The lives of professing/aggressive atheists are difficult ones. They deny that a Supernatural Being, the God of the Bible, created everything. In doing so, all they have left is nothing, so they adopt the absurd position that “nothing” created everything. For more, go to: Amazingly, they claim that logic is on their side.

They posit that life has no meaning and no purpose; to quote Richard Dawkins, there is no design, no purpose, no evil, no good, nothing but blind, pitiless indifference.

Atheism is not fulfilling, they have no eternal security and life can be a very lonely place. However, in some cases, when they have been challenged to debunk Christianity, some have changed their position dramatically; four examples are given.

Josh McDowell

While at university, Josh McDowell was ridiculing Christians for their useless faith when one of them challenged him to disprove the resurrection. McDowell took the challenge seriously and mounted a thorough investigation that took him to many of the great libraries of Europe. He came to the conclusion that Christ’s resurrection was a fact of history and he became one of the great apologists of Christianity. For more see:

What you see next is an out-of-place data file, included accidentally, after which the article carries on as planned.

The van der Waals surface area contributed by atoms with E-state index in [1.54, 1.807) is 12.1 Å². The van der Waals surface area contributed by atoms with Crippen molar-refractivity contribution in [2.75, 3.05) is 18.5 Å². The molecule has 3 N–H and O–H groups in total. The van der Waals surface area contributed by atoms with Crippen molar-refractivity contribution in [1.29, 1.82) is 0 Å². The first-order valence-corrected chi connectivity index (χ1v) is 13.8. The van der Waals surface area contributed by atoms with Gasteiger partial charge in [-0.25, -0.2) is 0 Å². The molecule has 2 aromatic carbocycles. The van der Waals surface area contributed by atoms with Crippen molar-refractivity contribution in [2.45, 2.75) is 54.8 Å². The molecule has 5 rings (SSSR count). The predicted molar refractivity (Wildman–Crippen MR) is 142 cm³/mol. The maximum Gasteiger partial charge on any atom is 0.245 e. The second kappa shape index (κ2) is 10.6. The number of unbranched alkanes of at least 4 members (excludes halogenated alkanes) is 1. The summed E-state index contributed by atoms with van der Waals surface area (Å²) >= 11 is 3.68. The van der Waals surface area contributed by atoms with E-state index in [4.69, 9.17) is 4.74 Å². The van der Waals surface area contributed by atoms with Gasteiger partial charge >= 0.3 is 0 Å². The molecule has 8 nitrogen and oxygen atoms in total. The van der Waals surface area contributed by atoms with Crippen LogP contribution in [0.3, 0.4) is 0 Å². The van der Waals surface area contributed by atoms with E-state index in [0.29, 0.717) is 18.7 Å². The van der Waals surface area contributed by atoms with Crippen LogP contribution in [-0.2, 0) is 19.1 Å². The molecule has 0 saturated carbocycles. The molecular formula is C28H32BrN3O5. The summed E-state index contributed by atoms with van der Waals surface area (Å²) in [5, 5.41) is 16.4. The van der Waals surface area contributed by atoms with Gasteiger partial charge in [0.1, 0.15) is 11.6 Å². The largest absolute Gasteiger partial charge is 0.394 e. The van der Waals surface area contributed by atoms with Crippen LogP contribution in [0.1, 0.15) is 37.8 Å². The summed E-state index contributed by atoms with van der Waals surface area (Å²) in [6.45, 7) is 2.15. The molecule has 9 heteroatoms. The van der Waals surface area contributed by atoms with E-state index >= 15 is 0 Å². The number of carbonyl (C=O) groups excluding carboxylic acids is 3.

Lee Strobel

In the 1970s, Lee Strobel was a hard-line, arrogant and astute investigative journalist with a nose for a good story. He lived by the mantra, “The only way to truth is through facts.” However, his life changed dramatically when his wife Leslie, announced that she had become a Christian. He set about to disprove Christianity only to became one of its great advocates with his bestselling book, The Case for Christ. To read more, go to:

Antony Flew

Flew was a prize winning academic from Oxford University. He wrote and lectured arguing that there is no God. He was the poster boy of atheists. One day he was led to look closely at the chemical nature of the DNA molecule and how it works using the information stored in it. This was enough for him to declare that he believed in God as the only possible position he could hold. For more, go to:

Malcolm Muggeridge

Malcolm Muggeridge (1903 – 1990) was a British journalist and social critic. A lecturer in Cairo in the late 1920s, he worked for newspapers in the 1930s before serving in British intelligence during World War II. He then resumed his journalistic career, including a stint as editor of Punch (1953–57). An outspoken and controversial iconoclast, he targeted liberalism and other aspects of contemporary life with his stinging wit and elegant prose. He was early an avowed atheist but moved gradually to embrace Christianity at age 79. He wrote some 30 books, including satiric novels and religious accounts, and from the 1950s was a popular interviewer, panelist, and documentarian on British television.[1]

Muggeridge lived much of his life as an avowed atheist. He likened his attitude toward faith to a gargoyle on the top of a cathedral – looking down, grinning and laughing at the absurd behaviour, the vain strivings, of men on earth. Muggeridge examined religion and faith with the eyes of a journalist, from the outside – looking down, like the gargoyle, without venturing in to meet the faithful on their own terms.[2]